As I started this week I began, as mentioned previously, with the best of intentions to push on with my whisky exploration.  That suffered a slight setback when I woke to discover a minor flood in our kitchen this morning….thankfully my whisky was unharmed.

As the last area of the kitchen was drying off I glanced up to my ever growing collection and took in the various styles and quality on display.  To the bottom end of this scale I noticed my two budget blends - Grant's Family Reserve and Ballantine's Finest.  These were both picked up in a local supermarket recently for £25.  Extremely reasonable in today's whisky prices.

As we move into the season of goodwill, we should all get ourselves down to our local supermarkets as there are some pretty serious bargains to be had.  Each week the bosses at these stores will drive their prices down in an attempt to persuade all of us to come their way and spend our pennies.

Now, some of you just getting started on your own whisky journey may think that the reason these bottles are so cheap is that they are of poor quality and only exist to be mixed in large amounts with Coke or Lemonade but the reality is that there are some great whiskies out there as the two reviews below will hopefully show.

Ballantine's Finest Scotch Whisky - 40%

Nose - Light and fresh spirit.  Unripe banana, candied lemon and a hint of bubblegum!!! Light grains make an appearance along with some fresh cut wet grass.  There is a faint whiff of smoke but not peat.  This nose has a feel of a Highland whisky with no obvious sherry present.

Palate - Light and inoffensive and eventually some clove spice and sweet malts take over.  With a touch, and a mean a touch, of water the sweetness and spice arrives much quicker accompanied by the fruits picked up on the nose.

Finish - Light, clean and warming spice settles and fades into more fruit with emphasis on peach and red apple.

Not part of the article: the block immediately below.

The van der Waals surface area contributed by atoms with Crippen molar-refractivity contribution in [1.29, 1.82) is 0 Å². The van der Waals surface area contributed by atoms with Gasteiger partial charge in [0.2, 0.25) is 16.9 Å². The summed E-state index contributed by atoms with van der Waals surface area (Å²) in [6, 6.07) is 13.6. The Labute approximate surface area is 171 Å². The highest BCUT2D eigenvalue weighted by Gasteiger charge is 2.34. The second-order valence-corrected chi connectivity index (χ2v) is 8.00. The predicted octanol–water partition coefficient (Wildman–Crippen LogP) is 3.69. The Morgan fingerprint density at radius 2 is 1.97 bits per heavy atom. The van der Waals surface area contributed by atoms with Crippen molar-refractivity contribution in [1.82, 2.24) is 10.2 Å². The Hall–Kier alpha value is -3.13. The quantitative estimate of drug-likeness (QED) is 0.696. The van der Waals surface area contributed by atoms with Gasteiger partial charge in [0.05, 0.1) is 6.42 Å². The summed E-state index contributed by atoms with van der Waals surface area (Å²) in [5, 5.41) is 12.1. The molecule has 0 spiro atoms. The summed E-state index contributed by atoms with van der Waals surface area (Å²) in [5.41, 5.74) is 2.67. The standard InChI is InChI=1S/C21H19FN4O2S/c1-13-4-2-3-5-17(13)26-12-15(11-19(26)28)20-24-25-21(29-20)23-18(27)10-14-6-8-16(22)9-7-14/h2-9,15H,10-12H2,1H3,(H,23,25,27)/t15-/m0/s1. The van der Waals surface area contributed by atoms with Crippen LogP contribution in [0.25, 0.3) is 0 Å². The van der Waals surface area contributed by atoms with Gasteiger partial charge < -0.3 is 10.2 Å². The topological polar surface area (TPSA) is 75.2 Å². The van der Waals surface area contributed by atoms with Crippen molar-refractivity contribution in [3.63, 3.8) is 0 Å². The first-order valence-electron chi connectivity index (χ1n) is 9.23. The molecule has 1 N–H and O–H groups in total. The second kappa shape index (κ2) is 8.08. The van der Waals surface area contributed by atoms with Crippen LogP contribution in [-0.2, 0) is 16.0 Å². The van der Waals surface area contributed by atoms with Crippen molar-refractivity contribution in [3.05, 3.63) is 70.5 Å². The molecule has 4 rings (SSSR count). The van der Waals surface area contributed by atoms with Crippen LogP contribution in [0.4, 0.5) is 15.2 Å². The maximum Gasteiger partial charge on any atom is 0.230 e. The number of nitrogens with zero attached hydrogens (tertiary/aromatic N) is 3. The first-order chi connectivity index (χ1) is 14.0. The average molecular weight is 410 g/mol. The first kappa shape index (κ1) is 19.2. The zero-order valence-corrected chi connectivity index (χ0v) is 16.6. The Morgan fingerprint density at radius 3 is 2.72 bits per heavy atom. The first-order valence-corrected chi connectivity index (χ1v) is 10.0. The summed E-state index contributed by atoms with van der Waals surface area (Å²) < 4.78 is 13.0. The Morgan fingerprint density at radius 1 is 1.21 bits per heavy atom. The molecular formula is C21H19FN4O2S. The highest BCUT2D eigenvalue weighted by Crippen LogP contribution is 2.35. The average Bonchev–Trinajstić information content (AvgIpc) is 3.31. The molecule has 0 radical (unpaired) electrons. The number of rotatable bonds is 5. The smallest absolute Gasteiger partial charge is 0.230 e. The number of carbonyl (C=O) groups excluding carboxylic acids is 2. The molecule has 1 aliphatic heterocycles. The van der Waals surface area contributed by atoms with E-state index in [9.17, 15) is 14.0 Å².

Overall - This was bought for £15 and to be fair it feels that this was a nice price to pay. It's a nice, decent blend with lovely light fruits and spice.  It is perfectly drinkable and grand as far as value for money goes.

Grant's Family Reserve - 40%

Nose - Initial hit of fresh peat smoke which fades over time.  Stewed blood orange, soft grains and light honey.  Time in the glass allows sherry malt flavours to come through in the form of dried fruits, ginger spice and Christmas cake.  Throughout the nose there is an underlying nail varnish remover / ladies perfume note but it's nothing more than a slight background effect and is in no way unpleasant.  With water some gentle pear and green apple decide to show their faces.

Palate - The very initial arrival is that of light alcohol spirit, which would account for the underlying varnish note, but this fades quickly in the mouth to reveal sweet malt and grain along with juicy red fruits (strawberries, red currants, etc etc).

Finish - The finish is shortish but is very smooth, warming and ends with vibrant peach and apricot.

Overall - This was bought for £10 and in my opinion is an absolute belter for that price.  Considering some supermarket, own brand, "white label" spirits retail for roughly the same price, this is a whisky that can not be ignored, when on offer.  This really is a great example of what can be bought if we take a bit of time and examine closely what's in our local stores.

If I had to pick a winner it would definitely have to be the Grant's and to be honest, whilst the price is a big factor, I still would have this as the victor if the prices were the same.

To conclude I would simply highlight that it is not only the blends that can be found at scarily good prices.  At this time of year some of our most favourite single malts can be found at prices we would never see anywhere else.

Get out there, get looking and enjoy.

Until next time,



Monday, 9 December 2013

Two more Balblairs

After a busy weekend socialising and rugby watching it's time to get the head down and push on further with the Whisky journey.

As mentioned last week, as a warm up and a finish to the Balbalir tweet tasting, I took part in on Thursday, I sampled a couple of other drams to complement the new vintages that were on show.